THE LIFE OF ABRAHAM LINCOLN; (Google eBook)

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Page 532 - I trust this will not be regarded as a menace, but only as the declared purpose of the Union that it will constitutionally defend and maintain itself. In doing this there need be no bloodshed or violence ; and there shall be none, unless it be forced upon the National authority.
Page 342 - Measures, is hereby declared inoperative and void : it being the true intent and meaning of this act, not to legislate slavery into any territory or state, nor to exclude it therefrom, but to leave the people thereof perfectly free to form and regulate their domestic institutions in their own way, subject only to the constitution of the United States...
Page 530 - I have no purpose directly or indirectly, to interfere with the institution of slavery in the States where it exists. I believe I have no lawful right to do so ; and I have no inclination to do so.
Page 533 - The Constitution does not expressly say. Must Congress protect slavery in the Territories? The Constitution does not expressly say. From questions of this class spring all our constitutional controversies, and we divide upon them into majorities and minorities. If the minority will not acquiesce the majority must, or the Government must cease.
Page 534 - ... if the policy of the Government upon vital questions • affecting the whole people is to be irrevocably fixed by decisions of the Supreme Court, the instant they are made in ordinary litigation between parties in personal actions the people will have ceased to be their own rulers, having to that extent practically resigned their Government into the hands of that eminent tribunal.
Page 535 - States, including that of persons held to service. To avoid misconstruction of what I have said, I depart from my purpose not to speak of particular amendments so far as to say that, holding such a provision to now be implied constitutional law, I have no objection to its being made express and irrevocable.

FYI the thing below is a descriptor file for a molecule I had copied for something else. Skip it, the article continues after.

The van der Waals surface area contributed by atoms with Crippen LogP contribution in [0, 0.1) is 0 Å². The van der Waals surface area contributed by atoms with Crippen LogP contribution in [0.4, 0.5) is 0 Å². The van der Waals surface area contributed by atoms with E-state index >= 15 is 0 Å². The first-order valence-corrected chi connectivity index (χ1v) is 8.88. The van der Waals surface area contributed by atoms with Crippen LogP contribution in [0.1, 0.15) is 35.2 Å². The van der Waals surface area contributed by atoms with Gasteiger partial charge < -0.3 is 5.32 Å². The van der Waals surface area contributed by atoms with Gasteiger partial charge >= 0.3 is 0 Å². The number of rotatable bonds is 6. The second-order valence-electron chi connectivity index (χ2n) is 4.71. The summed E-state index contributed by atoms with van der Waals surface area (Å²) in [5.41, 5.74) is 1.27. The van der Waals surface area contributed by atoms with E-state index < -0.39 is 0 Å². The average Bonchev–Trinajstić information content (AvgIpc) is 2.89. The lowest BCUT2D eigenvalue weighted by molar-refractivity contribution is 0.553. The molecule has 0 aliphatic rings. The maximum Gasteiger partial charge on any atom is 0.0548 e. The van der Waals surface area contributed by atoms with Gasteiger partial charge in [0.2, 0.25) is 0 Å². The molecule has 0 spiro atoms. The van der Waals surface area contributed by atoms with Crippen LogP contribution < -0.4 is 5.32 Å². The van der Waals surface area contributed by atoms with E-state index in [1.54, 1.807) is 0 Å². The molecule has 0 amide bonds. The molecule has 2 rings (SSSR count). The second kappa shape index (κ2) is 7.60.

Page 402 - squatter sovereignty" squatted out of existence, tumbled down like temporary scaffolding— like the mould at the foundry served through one blast and fell back into loose sand— helped to carry an election, and then was kicked to the winds. His late joint struggle with the Republicans, against the Lecompton Constitution, involves nothing of the original Nebraska doctrine. That struggle was made on a point— the right of a people to make their own constitution— upon which he and the Republicans...
Page 166 - Oh! why should the spirit of mortal be proud ? Like a swift, fleeting meteor, a fast-flying cloud, A flash of the lightning, a break of the wave, He passeth from life to his rest in the grave. The leaves of the oak and the willow shall fade, Be scattered around and together be laid ; And the young and the old, and the low and the high Shall moulder to dust and together shall lie.
Page 426 - What is the question which according to the text, those fathers understood "just as well and even better than we do now?" It is this: Does the proper division of local from Federal authority, or anything in the Constitution, forbid our Federal government to control as to slavery in our Federal territories? Upon this Senator Douglas holds the affirmative and Republicans the negative.
Page 535 - If the Almighty Ruler of Nations, with His eternal truth and justice, be on your side of the North, or on yours of the South, that truth and that justice will surely prevail by the judgment of this great tribunal of the American people.

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